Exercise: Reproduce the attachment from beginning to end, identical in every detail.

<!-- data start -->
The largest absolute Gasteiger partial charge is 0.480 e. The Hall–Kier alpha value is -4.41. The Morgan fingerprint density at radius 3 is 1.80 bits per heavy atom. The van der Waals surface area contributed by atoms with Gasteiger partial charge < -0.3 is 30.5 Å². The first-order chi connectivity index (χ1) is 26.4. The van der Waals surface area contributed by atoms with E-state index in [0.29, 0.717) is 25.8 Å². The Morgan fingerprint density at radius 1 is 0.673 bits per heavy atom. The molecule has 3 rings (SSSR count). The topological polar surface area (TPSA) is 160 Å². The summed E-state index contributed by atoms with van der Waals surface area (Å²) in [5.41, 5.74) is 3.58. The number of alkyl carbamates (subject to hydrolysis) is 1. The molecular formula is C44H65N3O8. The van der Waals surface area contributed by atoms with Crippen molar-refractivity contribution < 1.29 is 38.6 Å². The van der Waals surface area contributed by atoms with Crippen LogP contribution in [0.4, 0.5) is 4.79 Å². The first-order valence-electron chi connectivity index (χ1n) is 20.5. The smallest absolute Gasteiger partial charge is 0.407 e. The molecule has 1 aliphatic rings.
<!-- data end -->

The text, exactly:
The largest absolute Gasteiger partial charge is 0.480 e. The Hall–Kier alpha value is -4.41. The Morgan fingerprint density at radius 3 is 1.80 bits per heavy atom. The van der Waals surface area contributed by atoms with Gasteiger partial charge < -0.3 is 30.5 Å². The first-order chi connectivity index (χ1) is 26.4. The van der Waals surface area contributed by atoms with E-state index in [0.29, 0.717) is 25.8 Å². The Morgan fingerprint density at radius 1 is 0.673 bits per heavy atom. The molecule has 3 rings (SSSR count). The topological polar surface area (TPSA) is 160 Å². The summed E-state index contributed by atoms with van der Waals surface area (Å²) in [5.41, 5.74) is 3.58. The number of alkyl carbamates (subject to hydrolysis) is 1. The molecular formula is C44H65N3O8. The van der Waals surface area contributed by atoms with Crippen molar-refractivity contribution < 1.29 is 38.6 Å². The van der Waals surface area contributed by atoms with Crippen LogP contribution in [0.4, 0.5) is 4.79 Å². The first-order valence-electron chi connectivity index (χ1n) is 20.5. The smallest absolute Gasteiger partial charge is 0.407 e. The molecule has 1 aliphatic rings.